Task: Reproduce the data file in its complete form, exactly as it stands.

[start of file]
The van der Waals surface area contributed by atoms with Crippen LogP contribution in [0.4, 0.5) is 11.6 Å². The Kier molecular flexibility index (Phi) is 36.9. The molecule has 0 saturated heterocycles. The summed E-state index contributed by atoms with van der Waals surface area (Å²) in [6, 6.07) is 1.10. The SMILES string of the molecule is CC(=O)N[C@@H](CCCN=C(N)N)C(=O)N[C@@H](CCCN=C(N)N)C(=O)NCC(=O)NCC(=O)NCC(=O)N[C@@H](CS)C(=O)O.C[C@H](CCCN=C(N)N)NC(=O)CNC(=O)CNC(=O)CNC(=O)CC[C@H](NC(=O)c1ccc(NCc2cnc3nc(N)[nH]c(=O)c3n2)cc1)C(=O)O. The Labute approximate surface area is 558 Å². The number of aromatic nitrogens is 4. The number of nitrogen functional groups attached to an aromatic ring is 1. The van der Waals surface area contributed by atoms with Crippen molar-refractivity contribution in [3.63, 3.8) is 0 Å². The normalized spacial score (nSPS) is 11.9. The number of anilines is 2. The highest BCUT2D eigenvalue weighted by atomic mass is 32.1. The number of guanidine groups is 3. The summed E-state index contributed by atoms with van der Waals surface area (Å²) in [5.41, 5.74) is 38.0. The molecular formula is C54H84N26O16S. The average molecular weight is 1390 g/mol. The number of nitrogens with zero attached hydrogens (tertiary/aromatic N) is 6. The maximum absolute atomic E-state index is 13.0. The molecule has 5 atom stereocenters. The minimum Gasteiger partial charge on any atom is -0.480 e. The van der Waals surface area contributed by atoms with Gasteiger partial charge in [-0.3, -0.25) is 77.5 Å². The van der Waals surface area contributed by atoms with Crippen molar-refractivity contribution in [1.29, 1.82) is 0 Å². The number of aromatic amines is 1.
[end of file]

The van der Waals surface area contributed by atoms with Crippen LogP contribution in [0.4, 0.5) is 11.6 Å². The Kier molecular flexibility index (Phi) is 36.9. The molecule has 0 saturated heterocycles. The summed E-state index contributed by atoms with van der Waals surface area (Å²) in [6, 6.07) is 1.10. The SMILES string of the molecule is CC(=O)N[C@@H](CCCN=C(N)N)C(=O)N[C@@H](CCCN=C(N)N)C(=O)NCC(=O)NCC(=O)NCC(=O)N[C@@H](CS)C(=O)O.C[C@H](CCCN=C(N)N)NC(=O)CNC(=O)CNC(=O)CNC(=O)CC[C@H](NC(=O)c1ccc(NCc2cnc3nc(N)[nH]c(=O)c3n2)cc1)C(=O)O. The Labute approximate surface area is 558 Å². The number of aromatic nitrogens is 4. The number of nitrogen functional groups attached to an aromatic ring is 1. The van der Waals surface area contributed by atoms with Crippen molar-refractivity contribution in [3.63, 3.8) is 0 Å². The normalized spacial score (nSPS) is 11.9. The number of anilines is 2. The highest BCUT2D eigenvalue weighted by atomic mass is 32.1. The number of guanidine groups is 3. The summed E-state index contributed by atoms with van der Waals surface area (Å²) in [5.41, 5.74) is 38.0. The molecular formula is C54H84N26O16S. The average molecular weight is 1390 g/mol. The number of nitrogens with zero attached hydrogens (tertiary/aromatic N) is 6. The maximum absolute atomic E-state index is 13.0. The molecule has 5 atom stereocenters. The minimum Gasteiger partial charge on any atom is -0.480 e. The van der Waals surface area contributed by atoms with Gasteiger partial charge in [-0.3, -0.25) is 77.5 Å². The van der Waals surface area contributed by atoms with Crippen molar-refractivity contribution in [1.29, 1.82) is 0 Å². The number of aromatic amines is 1.